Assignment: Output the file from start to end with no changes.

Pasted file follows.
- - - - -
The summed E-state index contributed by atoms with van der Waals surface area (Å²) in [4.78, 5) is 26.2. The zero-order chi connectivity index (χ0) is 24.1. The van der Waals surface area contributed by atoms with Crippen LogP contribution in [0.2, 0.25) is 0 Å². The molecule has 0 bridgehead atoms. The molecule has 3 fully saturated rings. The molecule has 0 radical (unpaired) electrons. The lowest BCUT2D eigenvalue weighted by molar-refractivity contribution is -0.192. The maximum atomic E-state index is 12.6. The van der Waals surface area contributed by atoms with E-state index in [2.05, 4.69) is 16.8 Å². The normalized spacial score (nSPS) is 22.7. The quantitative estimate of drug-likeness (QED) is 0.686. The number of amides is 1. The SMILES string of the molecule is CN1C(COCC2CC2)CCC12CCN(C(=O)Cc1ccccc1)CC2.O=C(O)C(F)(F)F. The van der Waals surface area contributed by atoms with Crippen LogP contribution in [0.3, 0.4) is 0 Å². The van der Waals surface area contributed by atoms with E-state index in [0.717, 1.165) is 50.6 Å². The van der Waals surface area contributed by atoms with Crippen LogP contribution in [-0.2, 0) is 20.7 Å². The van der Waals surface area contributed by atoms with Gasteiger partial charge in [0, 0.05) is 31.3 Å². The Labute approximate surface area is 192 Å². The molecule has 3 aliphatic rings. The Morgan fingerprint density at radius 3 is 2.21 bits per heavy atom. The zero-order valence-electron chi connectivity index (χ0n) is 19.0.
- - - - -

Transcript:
The summed E-state index contributed by atoms with van der Waals surface area (Å²) in [4.78, 5) is 26.2. The zero-order chi connectivity index (χ0) is 24.1. The van der Waals surface area contributed by atoms with Crippen LogP contribution in [0.2, 0.25) is 0 Å². The molecule has 0 bridgehead atoms. The molecule has 3 fully saturated rings. The molecule has 0 radical (unpaired) electrons. The lowest BCUT2D eigenvalue weighted by molar-refractivity contribution is -0.192. The maximum atomic E-state index is 12.6. The van der Waals surface area contributed by atoms with E-state index in [2.05, 4.69) is 16.8 Å². The normalized spacial score (nSPS) is 22.7. The quantitative estimate of drug-likeness (QED) is 0.686. The number of amides is 1. The SMILES string of the molecule is CN1C(COCC2CC2)CCC12CCN(C(=O)Cc1ccccc1)CC2.O=C(O)C(F)(F)F. The van der Waals surface area contributed by atoms with Crippen LogP contribution in [0.3, 0.4) is 0 Å². The van der Waals surface area contributed by atoms with E-state index in [0.717, 1.165) is 50.6 Å². The van der Waals surface area contributed by atoms with Crippen LogP contribution in [-0.2, 0) is 20.7 Å². The van der Waals surface area contributed by atoms with Gasteiger partial charge in [0, 0.05) is 31.3 Å². The Labute approximate surface area is 192 Å². The molecule has 3 aliphatic rings. The Morgan fingerprint density at radius 3 is 2.21 bits per heavy atom. The zero-order valence-electron chi connectivity index (χ0n) is 19.0.